Malleable Iron Range Company made wood-burning stoves, ranges, and other household and industrial appliances with asbestos components. By the 1960s, the company began facing lawsuits related to asbestos, which caused some people to get sick. In 1985, the company filed for bankruptcy and eventually shut its doors for good without creating an asbestos trust.
Malleable Iron Range History and Asbestos
In 1896, A.C. Terrell and Silas McClure opened a stove factory in St. Louis. By 1899, they had incorporated their fledgling company as the Malleable Iron Range Company. Malleable created the popular Monarch brand for its stoves.
- Malleable merged with a company called Dauntless Stove Manufacturing Company and moved the new entity to Beaver Dam, Wisconsin.
- Malleable’s original household stoves and ranges burned coal or wood and quickly became popular. The company then worked with inventor Sam Insull to design and sell electric ranges under the brand name Fedelco.
- Malleable then expanded its lineup to include washing machines, irons, and other household products.
- The company was so successful that president Fred Rogers built a hotel in 1927. He built it to accommodate salesmen coming to Beaver Dam.
- In 1934, Admiral Richard E. Byrd helped design and then ordered a Monarch stove that traveled with him on an expedition to Antarctica.
- Malleable was busy during the post-World War II construction boom. It reached a peak employment level of about 1,200 workers in the 1950s.
- In 1967, Malleable introduced the first convection oven for home use by installing a circulating fan inside the oven.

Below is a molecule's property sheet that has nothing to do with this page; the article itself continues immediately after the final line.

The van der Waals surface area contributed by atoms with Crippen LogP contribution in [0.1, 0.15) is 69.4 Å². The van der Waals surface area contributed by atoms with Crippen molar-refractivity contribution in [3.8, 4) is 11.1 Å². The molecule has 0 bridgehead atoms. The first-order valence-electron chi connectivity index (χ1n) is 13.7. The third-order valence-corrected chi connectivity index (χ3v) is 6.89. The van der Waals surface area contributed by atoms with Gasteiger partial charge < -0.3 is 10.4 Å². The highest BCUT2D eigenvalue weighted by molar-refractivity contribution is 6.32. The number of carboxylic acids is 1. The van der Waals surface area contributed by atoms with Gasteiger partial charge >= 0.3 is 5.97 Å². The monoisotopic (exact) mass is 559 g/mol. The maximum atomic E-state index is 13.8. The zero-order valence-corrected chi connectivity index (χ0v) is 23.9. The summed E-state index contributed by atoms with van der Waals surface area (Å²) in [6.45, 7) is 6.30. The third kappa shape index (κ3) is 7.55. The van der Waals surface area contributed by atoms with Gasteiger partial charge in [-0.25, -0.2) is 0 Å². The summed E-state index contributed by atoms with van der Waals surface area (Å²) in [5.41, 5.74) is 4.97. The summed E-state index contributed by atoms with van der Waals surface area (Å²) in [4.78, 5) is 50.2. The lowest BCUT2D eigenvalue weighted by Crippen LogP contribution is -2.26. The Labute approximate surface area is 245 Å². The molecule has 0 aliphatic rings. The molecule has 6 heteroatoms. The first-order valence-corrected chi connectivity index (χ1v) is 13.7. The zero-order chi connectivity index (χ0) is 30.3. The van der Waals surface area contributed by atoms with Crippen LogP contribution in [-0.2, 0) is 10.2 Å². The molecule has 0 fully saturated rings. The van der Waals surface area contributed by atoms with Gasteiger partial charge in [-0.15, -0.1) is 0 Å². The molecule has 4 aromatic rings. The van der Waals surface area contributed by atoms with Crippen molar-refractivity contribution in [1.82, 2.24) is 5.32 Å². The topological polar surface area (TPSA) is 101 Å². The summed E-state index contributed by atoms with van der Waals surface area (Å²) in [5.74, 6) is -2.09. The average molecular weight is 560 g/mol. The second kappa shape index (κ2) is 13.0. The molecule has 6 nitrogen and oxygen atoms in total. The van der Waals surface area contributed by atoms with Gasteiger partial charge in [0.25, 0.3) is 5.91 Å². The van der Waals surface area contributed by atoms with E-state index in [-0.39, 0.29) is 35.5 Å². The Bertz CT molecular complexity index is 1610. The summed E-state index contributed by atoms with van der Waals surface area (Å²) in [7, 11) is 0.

- Many of Malleable’s products used asbestos as insulating material, a common practice among many companies from about the 1930s to 1970s.
- The company also sold water heaters, furnaces, and other products to utility companies. This side of the business began to wane in the 1960s, causing financial woes for the company.
- In the 1970s, wood-burning stove sales declined, mostly due to new regulations. In the 1970s, asbestos-related lawsuits began to hurt Malleable.
Because the company could not keep up with legal expenses or compete with larger appliance manufacturers, Malleable went out of business in 1985.
How Did Malleable Iron Range Use Asbestos?
Malleable was not alone in its asbestos use. At one time, many companies used asbestos, particularly in products that needed to withstand high heat.
Asbestos is a natural mineral with effective insulating qualities. Manufacturers also added it to materials to make them more durable when heated to high temperatures.
These properties were vital in many of Malleable’s products, and many of their ranges and stoves were lined with asbestos insulation.
Before the risks of asbestos were well known, the company even advertised its asbestos use. Its triple asbestos wall helped prevent rust and corrosion and made them sturdier and longer-lasting.
Malleable water heaters used by utility companies may also have contained asbestos insulation.
Who Was at Risk of Asbestos Exposure From Malleable Products?
Asbestos used in Malleable products was likely not a risk to homeowners. As long as the stoves and ranges remained in good condition, people would not have been exposed to its harmful fibers.